Tania Dall / Eyewitness News

NEW ORLEANS -- Four local tour guides are filing a lawsuit against the city of New Orleans.

The group says the city's permitting requirements violate their First Amendment rights.

Even after dark, you can spot tour guides navigating curious tourists through the streets of the historic French Quarter.

'What this is, is a journey into our deeper darker history,' said a Haunted History tour-guide who identified herself as Jennifer addressing about two-dozen tourists on Monday night.

'I have a love for the City. I became a tour guide so I could share this love and this information that I have on the city of New Orleans with those that come to visit,' said Canday Kagan, a local tour guide for almost two years now.

However, the New Orleans native says her hobby is being threatened by the City's tough tour-guide licensing requirements.

'They've been around for years and no one has enforced them,' said Kagan.

Right now, tour guides must take a $10 history exam, $20 drug test, $50 FBI criminal background check, and submit proof of citizenship along with Social Security details in order to renew or get a new permit with the city, which must be renewed every two years.

The city of New Orleans says anyone operating as an unlicensed tour guide faces up to a $500 fine and/or five months in jail.

'We went through a police check once a year, no fingerprinting, no drug tests,' said tour guide Jocelyn Cole.

Kagan, Cole and two other guides are now suing the city of New Orleans.

'We are filing a federal lawsuit against the city asking a federal court to declare New Orleans tour guide licensing law unconstitutional,' said Matt Miller with the Institute for Justice.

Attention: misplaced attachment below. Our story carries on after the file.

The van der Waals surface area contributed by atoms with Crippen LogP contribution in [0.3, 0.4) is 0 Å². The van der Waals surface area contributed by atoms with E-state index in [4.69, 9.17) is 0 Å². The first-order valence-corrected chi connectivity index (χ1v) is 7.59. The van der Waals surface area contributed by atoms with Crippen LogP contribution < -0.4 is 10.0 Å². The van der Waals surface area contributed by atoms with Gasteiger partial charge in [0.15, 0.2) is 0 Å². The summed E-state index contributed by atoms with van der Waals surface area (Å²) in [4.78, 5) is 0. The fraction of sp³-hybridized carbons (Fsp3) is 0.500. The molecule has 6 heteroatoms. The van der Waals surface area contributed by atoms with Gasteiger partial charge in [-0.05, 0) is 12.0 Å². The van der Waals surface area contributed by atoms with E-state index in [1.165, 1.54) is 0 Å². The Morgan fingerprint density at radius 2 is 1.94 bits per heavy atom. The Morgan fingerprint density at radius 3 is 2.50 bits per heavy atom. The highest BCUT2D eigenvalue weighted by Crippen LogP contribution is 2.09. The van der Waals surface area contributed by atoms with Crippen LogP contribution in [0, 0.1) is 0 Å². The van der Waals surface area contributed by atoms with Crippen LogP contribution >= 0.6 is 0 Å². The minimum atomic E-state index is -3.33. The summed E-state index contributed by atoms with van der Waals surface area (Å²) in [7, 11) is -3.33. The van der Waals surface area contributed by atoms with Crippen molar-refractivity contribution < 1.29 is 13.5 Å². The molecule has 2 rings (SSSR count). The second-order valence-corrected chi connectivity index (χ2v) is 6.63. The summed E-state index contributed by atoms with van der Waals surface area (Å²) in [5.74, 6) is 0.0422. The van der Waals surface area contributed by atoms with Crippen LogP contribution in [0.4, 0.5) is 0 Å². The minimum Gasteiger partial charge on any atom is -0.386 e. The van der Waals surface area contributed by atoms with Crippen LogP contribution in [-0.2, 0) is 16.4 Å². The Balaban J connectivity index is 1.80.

Miller said the city's current licensing rules violate his clients' first amendment rights.

'The city would never put such a law in place for journalists or authors or for someone whose giving a speech at the Convention Center, and yet they put those same requirements in place for tour guides just because they're walking around telling tourists about New Orleans,' said Miller.

City of New Orleans spokesman Ryan Berni said the city can't comment on a lawsuit that hasn't been filed. However, Berni did issue this statement on behalf of the city:

'Tour guides in New Orleans are required, by law, to have a city issued permit. We believe that licensed tour guides, who are important ambassadors for New Orleans, provide a consistent standard of information being presented to the visitors and citizens of our great city. The public can be reassured that the individuals providing these services have met the knowledge, background check, drug-screening standards.'

The lawsuit against the city of New Orleans will officially be filed in federal court Tuesday. Miller said the four plaintiffs in this case are suing the city for $1 in damages because their main goal is to overturn current tour guide permitting regulations.

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